The Service's action can be overturned only if it is found to be "arbitrary, capricious, an abuse of discretion, or otherwise not in accordance with law." 5 U.S.C. § 706(2)(A) (1994). "[I]n a competition between possible meanings of a regulation, the agency's choice receives substantial deference." Rollins Environmental Serv. Inc. v. Environmental Protection Agency, 937 F.2d 649, 652 (D.C.Cir.1991). Accordingly, the Service's interpretation of its own regulations will prevail unless it is "plainly erroneous or inconsistent" with the plain terms of the disputed regulations. Auer v. Robbins, 519 U.S. 452, 461, 117 S.Ct. 905, 137 L.Ed.2d 79 (1997) (citation omitted). Moreover, the Service's decision to deny the special use permit will survive arbitrary and capricious review unless the agency committed a clear error of judgment or failed to consider appropriate criteria in reaching its decision. See Marsh v. Oregon Natural Resources Council, 490 U.S. 360, 378, 109 S.Ct. 1851, 104 L.Ed.2d 377 (1989).
B. The Service's Interpretation of the Regulation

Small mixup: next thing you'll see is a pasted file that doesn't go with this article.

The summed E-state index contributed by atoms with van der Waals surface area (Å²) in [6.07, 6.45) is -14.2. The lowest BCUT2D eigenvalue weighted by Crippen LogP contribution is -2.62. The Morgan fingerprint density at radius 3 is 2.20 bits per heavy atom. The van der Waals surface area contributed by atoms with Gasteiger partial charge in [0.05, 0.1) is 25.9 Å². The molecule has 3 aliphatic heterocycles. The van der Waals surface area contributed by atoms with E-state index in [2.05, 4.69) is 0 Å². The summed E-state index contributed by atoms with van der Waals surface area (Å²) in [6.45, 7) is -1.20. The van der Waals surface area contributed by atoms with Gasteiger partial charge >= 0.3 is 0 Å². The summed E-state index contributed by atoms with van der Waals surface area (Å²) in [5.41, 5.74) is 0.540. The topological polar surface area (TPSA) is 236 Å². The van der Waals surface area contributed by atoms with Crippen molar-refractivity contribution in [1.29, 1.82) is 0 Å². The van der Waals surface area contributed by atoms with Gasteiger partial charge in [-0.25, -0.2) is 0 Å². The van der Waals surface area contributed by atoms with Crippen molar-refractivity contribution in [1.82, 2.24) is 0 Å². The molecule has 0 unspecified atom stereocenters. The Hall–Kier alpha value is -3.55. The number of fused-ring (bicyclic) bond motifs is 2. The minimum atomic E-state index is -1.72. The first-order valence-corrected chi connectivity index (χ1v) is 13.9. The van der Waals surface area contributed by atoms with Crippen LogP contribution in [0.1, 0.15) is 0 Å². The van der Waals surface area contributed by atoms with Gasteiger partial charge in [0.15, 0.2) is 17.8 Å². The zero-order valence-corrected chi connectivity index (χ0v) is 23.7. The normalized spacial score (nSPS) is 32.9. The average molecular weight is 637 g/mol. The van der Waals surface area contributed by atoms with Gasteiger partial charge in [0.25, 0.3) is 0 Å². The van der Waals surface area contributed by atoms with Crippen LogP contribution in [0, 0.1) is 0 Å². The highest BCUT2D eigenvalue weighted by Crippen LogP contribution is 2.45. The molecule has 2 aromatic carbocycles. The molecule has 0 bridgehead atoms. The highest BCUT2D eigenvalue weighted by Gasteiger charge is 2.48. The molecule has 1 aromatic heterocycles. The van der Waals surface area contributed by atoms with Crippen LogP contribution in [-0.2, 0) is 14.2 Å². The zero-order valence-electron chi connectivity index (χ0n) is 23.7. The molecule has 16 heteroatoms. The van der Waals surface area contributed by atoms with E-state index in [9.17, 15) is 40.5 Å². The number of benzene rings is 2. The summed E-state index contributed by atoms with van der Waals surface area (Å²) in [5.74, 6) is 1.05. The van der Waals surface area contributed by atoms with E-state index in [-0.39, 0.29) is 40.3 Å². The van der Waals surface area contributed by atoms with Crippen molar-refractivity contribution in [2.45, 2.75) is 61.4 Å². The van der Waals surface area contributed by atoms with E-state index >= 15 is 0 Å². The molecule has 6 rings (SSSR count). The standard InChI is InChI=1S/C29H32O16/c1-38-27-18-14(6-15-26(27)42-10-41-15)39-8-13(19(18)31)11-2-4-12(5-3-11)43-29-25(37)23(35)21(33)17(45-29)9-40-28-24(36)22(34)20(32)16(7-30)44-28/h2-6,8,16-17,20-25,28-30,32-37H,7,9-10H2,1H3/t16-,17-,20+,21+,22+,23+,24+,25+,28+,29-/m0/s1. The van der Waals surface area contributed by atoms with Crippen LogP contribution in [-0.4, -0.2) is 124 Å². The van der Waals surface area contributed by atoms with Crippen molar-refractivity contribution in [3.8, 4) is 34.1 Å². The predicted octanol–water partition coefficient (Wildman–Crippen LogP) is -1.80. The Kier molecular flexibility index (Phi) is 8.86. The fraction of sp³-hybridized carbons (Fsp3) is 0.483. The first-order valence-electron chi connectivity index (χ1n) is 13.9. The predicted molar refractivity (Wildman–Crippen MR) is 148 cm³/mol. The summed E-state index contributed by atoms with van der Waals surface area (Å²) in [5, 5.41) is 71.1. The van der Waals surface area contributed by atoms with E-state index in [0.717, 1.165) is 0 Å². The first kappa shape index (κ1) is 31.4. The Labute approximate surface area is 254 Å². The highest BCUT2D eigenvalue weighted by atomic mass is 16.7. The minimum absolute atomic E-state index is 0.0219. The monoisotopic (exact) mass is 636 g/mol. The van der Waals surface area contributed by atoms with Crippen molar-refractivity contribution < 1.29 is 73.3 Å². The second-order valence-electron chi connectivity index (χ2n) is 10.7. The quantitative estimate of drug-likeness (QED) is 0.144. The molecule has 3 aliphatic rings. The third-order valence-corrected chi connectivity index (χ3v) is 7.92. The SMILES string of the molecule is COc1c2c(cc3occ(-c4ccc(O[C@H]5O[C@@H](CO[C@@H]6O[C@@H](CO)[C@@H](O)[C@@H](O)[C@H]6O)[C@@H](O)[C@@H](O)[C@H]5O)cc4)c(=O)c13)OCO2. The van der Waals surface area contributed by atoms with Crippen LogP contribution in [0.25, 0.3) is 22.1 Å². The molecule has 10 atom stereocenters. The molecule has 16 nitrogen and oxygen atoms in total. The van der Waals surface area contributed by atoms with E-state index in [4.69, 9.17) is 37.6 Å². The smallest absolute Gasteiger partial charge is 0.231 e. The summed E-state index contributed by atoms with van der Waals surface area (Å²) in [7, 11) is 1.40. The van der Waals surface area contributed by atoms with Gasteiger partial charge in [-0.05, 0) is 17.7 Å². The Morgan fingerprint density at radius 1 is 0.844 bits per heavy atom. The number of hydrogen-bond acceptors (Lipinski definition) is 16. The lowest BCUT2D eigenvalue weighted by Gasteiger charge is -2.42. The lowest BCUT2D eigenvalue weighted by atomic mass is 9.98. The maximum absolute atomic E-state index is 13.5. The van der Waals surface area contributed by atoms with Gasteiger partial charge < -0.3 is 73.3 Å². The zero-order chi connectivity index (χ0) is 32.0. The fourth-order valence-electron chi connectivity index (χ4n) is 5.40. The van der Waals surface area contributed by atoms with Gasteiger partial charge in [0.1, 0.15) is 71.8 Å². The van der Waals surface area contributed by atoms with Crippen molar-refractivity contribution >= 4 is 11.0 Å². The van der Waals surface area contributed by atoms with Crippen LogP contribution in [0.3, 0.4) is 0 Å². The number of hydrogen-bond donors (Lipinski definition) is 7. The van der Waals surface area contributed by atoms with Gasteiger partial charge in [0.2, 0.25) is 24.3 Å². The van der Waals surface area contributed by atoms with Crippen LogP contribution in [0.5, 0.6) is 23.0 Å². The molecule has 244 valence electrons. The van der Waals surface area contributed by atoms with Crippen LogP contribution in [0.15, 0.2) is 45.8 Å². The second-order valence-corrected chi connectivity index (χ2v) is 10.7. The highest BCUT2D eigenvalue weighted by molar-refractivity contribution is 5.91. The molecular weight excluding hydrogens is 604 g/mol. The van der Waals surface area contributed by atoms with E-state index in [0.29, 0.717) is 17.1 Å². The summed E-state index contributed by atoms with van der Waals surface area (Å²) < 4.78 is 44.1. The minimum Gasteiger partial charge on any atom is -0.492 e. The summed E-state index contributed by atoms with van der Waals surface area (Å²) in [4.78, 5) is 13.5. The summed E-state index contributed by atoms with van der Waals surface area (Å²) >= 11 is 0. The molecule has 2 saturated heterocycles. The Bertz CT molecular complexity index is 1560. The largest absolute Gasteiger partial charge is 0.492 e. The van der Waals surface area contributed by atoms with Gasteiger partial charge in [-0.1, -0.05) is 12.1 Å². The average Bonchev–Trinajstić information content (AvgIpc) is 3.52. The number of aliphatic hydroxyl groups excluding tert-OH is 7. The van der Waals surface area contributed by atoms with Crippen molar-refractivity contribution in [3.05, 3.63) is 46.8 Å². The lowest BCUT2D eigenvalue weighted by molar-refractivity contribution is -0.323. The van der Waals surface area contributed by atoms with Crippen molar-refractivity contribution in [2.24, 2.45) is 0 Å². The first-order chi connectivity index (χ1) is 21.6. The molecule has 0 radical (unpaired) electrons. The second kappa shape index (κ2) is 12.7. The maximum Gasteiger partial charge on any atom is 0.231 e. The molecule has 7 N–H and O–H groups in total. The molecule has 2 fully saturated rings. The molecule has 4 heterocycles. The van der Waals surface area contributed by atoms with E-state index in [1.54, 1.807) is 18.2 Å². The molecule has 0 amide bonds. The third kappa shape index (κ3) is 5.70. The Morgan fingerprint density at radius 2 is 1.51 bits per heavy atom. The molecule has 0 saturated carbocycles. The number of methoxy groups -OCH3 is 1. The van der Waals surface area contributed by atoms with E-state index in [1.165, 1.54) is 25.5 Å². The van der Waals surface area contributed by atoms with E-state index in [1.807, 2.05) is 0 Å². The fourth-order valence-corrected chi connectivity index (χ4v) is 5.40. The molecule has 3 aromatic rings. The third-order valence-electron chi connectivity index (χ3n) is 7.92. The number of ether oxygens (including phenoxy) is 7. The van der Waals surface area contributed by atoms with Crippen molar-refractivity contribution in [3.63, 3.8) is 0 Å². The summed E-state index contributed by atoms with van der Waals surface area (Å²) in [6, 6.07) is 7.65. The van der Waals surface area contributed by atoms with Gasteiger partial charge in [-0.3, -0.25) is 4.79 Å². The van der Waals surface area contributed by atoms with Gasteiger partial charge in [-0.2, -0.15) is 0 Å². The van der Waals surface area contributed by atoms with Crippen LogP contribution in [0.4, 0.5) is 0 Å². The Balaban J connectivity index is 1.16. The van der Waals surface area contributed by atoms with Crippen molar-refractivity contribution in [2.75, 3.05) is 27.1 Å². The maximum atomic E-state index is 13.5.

The principal questions at issue here focus on the meaning of the regulations set forth at 36 C.F.R. § 251.50(a) and (c). The Service's position is quite simple: § 251.50(a) requires a private user of the NFS to obtain a special use permit before engaging in any activity that is not exempted. The only exemptions conceivably applicable to Everett's proposed use are those set forth in subsection (c) of § 251.50, for "noncommercial recreational activities such as camping, picnicking, hiking, fishing, hunting, horseback riding, and boating." The listed exemptions do not encompass helicopter use, in the Service's view, because such use "bear[s] little semblance to those limited recreational activities that are explicitly exempted." Brief for Appellees at 12. Everett, in turn, takes a far more expansive view of § 251.50(c), arguing that it excuses all "noncommercial" recreational activities from the permit requirement, and that his proposed use falls within that ambit. See Appellant's Brief at 13; Appellant's Reply Brief at 2.